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Curious Minds

How many states of matter are there?

If I ask this question to anyone, a prompt reply would be three and to be more firm on their answer, they would add by saying Solid, Liquid and Gas. What about you? Do you think this is correct? Well, it's obvious, because that's what we were taught in our schools. Surprisingly, the answer "three" is incorrect. In fact, there are two more states of matter that exist. They are Plasma and Bose-Einstein Condensate.

As we move from lower temperature to higher temperatures, a substance undergoes transformation due to change in properties. All the states of matter are a result of this transformation.

Let's have a look at each of these states of matter and their properties.

Solid : They are characterized by -
• Structural rigidity. i.e. they have definite shape.
• Resistance to changes of shape or volume and hence they are difficult to deform easily.
• They occupy a specific area and volume.
Liquid : They exhibit the following basic properties -
• They lack rigidity in shape. They take the shape of the container which contains them.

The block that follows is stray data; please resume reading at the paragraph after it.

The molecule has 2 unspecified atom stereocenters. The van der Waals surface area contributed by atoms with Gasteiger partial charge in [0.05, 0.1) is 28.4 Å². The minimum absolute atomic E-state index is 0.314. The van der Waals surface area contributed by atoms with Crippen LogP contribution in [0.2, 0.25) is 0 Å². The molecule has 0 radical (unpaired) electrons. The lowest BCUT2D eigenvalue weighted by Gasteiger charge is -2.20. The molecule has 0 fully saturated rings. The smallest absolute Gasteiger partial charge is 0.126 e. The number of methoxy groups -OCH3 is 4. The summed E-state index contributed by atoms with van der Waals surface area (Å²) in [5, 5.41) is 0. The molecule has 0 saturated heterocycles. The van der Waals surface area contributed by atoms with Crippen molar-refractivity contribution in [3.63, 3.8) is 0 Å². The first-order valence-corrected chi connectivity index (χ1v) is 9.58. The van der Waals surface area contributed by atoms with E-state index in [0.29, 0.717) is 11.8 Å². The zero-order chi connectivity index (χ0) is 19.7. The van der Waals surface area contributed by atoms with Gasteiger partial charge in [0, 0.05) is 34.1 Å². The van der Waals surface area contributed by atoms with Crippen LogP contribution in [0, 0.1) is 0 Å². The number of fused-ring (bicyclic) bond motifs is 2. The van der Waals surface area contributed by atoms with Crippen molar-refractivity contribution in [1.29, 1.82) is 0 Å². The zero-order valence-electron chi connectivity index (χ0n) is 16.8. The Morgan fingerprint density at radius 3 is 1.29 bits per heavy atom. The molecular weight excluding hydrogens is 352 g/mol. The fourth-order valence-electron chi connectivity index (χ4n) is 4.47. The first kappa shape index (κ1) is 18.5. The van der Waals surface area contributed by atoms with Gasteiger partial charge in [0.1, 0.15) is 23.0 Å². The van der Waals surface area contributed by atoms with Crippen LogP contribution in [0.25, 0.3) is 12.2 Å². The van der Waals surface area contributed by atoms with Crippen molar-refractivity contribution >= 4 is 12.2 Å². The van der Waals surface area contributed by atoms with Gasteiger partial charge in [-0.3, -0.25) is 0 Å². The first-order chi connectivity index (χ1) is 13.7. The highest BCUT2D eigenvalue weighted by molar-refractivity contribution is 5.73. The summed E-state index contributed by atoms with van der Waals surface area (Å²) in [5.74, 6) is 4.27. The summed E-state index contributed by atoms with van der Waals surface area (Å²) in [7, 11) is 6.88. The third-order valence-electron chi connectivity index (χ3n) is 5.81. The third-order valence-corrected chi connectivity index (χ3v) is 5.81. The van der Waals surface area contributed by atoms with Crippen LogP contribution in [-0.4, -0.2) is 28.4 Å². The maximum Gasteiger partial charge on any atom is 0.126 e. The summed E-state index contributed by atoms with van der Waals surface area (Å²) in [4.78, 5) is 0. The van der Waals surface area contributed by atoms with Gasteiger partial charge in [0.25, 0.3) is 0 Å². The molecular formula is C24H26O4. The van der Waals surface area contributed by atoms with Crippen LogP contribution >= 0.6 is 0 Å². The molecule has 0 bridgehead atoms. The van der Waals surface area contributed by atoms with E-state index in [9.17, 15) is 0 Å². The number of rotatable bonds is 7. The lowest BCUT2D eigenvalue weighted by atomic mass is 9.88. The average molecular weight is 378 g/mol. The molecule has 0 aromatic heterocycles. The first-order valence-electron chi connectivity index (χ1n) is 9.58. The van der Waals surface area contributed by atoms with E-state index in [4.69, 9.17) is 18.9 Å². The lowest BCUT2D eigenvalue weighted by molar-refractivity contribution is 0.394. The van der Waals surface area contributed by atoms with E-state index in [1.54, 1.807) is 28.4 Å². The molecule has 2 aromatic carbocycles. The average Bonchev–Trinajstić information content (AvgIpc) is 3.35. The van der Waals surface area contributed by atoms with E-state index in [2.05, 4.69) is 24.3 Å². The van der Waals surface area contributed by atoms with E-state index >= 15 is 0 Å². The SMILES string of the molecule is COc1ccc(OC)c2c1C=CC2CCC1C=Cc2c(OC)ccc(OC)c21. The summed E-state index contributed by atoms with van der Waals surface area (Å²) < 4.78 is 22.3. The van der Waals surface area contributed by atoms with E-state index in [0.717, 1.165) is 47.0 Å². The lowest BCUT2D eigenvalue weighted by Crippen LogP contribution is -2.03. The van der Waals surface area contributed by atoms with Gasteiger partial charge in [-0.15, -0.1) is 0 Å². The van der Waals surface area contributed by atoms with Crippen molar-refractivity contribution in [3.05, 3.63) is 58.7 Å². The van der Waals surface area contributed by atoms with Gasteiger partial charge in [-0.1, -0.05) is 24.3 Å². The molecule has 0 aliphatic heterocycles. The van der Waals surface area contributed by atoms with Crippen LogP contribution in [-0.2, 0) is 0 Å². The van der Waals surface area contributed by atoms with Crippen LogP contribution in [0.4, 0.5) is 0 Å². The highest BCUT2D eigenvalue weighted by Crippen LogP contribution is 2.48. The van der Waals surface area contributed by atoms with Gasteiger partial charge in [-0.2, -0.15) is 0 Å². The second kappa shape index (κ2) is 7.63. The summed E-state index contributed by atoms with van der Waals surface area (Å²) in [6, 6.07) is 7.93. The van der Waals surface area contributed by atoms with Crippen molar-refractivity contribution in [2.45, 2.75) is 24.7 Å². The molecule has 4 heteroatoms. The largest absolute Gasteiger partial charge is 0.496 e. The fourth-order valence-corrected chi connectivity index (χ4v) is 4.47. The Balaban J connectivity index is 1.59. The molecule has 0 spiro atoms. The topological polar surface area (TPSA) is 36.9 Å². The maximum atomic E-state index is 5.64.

• They occupy a specific volume and generally do not expand to occupy the entire available volume under normal conditions.
Gas :
• They have no definite shape.
• Gases expand to occupy the entire available volume unlike solids and liquids.

But what happens if you raise the temperature to super-high levels, between 1000°C and 1,000,000,000°C? Here comes the 4th state of matter - Plasma.

Plasma : If the gas is made up of particles which carry an electric charge ("ionized particles"), but the entire gas as a whole has no electric charge, and if the density is not too high, then we can get the 4th state of matter - Plasma. It is the ionization of gas at higher temperatures.

Some examples of Plasma are - flames (fire), lightning, neon lights, stars. Also, the sun is an example of a star in plasma state.

Plasma is a result of rise in temperature of a gas. But now what happens if you lower the temperature way, way, down to 100 nano degrees above "Absolute Zero" (-273°C)? Will the substance be just a frozen solid? The answer is NO. It will be in its 5th state of matter.

Bose-Einstein Condensate : In a Bose-Einstein condensate, atoms can no longer bounce around as individuals. Instead they must all act in exactly the same way, and you can no longer tell them apart!

In 1924, two scientists, Albert Einstein and Satyendra Bose predicted a 5th state of matter which would occur at very very low temperatures.

But this state of matter was discovered for the first time in 1995 by Wolfgang Ketterle and his team of graduate students. In 2002, Ketterle and two other scientists received the highest award in science for discovering Bose-Einstein condensate.

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